Lenten Meditation (Palm Sunday)

The next day the large crowd that had come to the feast heard that Jesus was coming to Jerusalem. So they took branches of palm trees and went out to meet him, crying out, “Hosanna! Blessed is he who comes in the name of the Lord, even the King of Israel!” And Jesus found a young donkey and sat on it, just as it is written, “Fear not, daughter of Zion; behold, your king is coming, sitting on a donkey’s colt!” (John 12:12-15 ESV)

Over the past few weeks, we have covered a decent amount of ground.  I know that I have probably not done this topic justice, but let me give a brief summary of what it was that I was trying to get across.

All of us are indeed our brother’s keeper.  This idea has been true from creation to the present and it is never going to change.  While family in the Old Testament referred specifically to blood relation, in the New Testament, Jesus expanded the boundaries of who is included in this relationship.  The family, that once consisted merely of blood, was expanded to include other disciples and immediate followers of Jesus.  But Jesus doesn’t stop there, and in one sentence He shatters even that understanding of family and expands it to include whoever does God’s will.

Now, to this point, what God’s will is has not been properly defined.  So, today I would briefly like to do that and then begin a week-long discussion on what the implications are of being our brother’s keeper.

God’s Will Defined

He has shown all you people what is good. And what does the LORD require of you? To act justly and to love mercy and to walk humbly with your God. (Micah 6:8 TNIV)

Some of my responders, in defining God’s will, limited God’s will to getting saved.  Now, while believing in Jesus as the Messiah and making Him lord of your life is vitally important, this is not all that God demands of people.  As we saw in the passage above, God wants more than relifious duties.  As Paul states in 1 Corinthians 13,

If I speak in human or angelic tongues, but do not have love, I am only a resounding gong or a clanging cymbal. If I have the gift of prophecy and can fathom all mysteries and all knowledge, and if I have a faith that can move mountains, but do not have love, I am nothing. (1 Corinthians 13:1-2 TNIV)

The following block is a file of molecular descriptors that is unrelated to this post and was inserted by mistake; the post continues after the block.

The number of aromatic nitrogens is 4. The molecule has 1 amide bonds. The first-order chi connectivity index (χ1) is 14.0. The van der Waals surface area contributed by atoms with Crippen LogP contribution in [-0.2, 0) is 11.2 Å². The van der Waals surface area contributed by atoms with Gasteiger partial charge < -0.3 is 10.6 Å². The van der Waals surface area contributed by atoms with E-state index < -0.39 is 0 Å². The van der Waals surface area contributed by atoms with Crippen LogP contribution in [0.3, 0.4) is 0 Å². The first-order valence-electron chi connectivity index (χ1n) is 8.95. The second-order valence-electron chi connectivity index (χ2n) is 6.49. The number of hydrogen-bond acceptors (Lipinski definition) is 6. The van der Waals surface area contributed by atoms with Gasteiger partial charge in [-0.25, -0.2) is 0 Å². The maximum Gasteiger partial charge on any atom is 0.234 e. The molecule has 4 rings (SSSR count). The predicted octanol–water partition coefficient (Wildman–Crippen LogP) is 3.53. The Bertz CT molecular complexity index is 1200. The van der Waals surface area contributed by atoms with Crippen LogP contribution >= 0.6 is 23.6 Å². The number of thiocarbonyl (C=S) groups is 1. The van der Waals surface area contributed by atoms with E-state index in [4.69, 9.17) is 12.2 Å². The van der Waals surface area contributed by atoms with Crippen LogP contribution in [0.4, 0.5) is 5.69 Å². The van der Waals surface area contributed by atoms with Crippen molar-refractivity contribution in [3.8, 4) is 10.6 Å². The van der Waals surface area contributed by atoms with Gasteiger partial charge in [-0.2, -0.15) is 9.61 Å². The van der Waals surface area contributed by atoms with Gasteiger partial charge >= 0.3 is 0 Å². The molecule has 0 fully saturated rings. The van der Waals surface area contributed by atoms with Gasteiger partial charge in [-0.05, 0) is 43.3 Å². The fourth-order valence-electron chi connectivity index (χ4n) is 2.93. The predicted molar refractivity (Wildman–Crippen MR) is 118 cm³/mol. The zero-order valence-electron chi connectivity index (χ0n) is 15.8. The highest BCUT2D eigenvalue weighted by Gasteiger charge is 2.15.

And as Jesus said before him,

Not everyone who says to me, “Lord, Lord,” will enter the kingdom of heaven (Matthew 7:21a ESV)

religion is not all that God demands.  God also demands justice, love, and mercy, to name a few.  And anyone who does these things is doing God’s will.

The Implications

Since we now have an understanding of God’s will that consists of more than simply “getting saved;” and since Jesus has expanded the family (or at least those who we are to treat as our family), what are the implications?  How does “Whoever does God’s will is my brother and sister and mother,” impact the truth that we are our brother’s keeper?

The first thing this should do is humble us.  I want you to see one important detail in the Palm Sunday text:

Jesus found a young donkey and sat on it (John 12:14a ESV)

Jesus, the King of all kings, rode into the city where His throne will later reside on a donkey.  Jesus, “who was made lower than the angels for a little while” (Hebrews 28b TNIV), humbled Himself even further by riding into His earthly kingdom on a donkey.  This is Jesus setting us an example.

This earth is our kingdom.  In the beginning, God set people as rulers over the earth (Psalm 8:6-8).  But this is not license to exploit and abuse the earth.  Rather, this one fact is intended to humble us.  The Psalmist states,

[W]hat are mere mortals that you are mindful of them, human beings that you care for them? (Psalm 8:4 TNIV)

In the same way that being made the rulers of creation should humble us, knowing that our family is anyone who is doing God’s will should humble us.

We are our brother’s keeper.  We are our family’s keeper.  We are each other’s keeper.

This is big.  I pray that we would all see it as such.

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